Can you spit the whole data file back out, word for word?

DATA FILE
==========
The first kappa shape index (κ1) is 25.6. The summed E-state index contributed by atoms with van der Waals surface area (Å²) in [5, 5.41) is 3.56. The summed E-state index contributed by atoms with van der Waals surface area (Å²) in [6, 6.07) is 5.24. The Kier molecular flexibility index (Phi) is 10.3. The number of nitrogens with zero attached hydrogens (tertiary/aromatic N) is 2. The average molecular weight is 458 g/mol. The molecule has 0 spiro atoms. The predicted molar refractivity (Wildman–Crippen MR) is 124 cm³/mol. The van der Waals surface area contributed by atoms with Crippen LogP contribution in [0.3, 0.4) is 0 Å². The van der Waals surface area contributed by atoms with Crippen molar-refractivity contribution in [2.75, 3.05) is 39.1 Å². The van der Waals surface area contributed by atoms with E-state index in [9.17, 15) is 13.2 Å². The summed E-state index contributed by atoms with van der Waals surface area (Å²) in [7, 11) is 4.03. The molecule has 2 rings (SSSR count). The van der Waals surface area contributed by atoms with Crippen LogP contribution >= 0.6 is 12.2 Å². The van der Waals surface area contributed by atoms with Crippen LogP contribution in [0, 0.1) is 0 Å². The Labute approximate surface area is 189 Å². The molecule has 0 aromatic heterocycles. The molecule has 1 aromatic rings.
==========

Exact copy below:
The first kappa shape index (κ1) is 25.6. The summed E-state index contributed by atoms with van der Waals surface area (Å²) in [5, 5.41) is 3.56. The summed E-state index contributed by atoms with van der Waals surface area (Å²) in [6, 6.07) is 5.24. The Kier molecular flexibility index (Phi) is 10.3. The number of nitrogens with zero attached hydrogens (tertiary/aromatic N) is 2. The average molecular weight is 458 g/mol. The molecule has 0 spiro atoms. The predicted molar refractivity (Wildman–Crippen MR) is 124 cm³/mol. The van der Waals surface area contributed by atoms with Crippen LogP contribution in [0.3, 0.4) is 0 Å². The van der Waals surface area contributed by atoms with Crippen molar-refractivity contribution in [2.75, 3.05) is 39.1 Å². The van der Waals surface area contributed by atoms with E-state index in [9.17, 15) is 13.2 Å². The summed E-state index contributed by atoms with van der Waals surface area (Å²) in [7, 11) is 4.03. The molecule has 2 rings (SSSR count). The van der Waals surface area contributed by atoms with Crippen LogP contribution >= 0.6 is 12.2 Å². The van der Waals surface area contributed by atoms with Crippen LogP contribution in [0, 0.1) is 0 Å². The Labute approximate surface area is 189 Å². The molecule has 0 aromatic heterocycles. The molecule has 1 aromatic rings.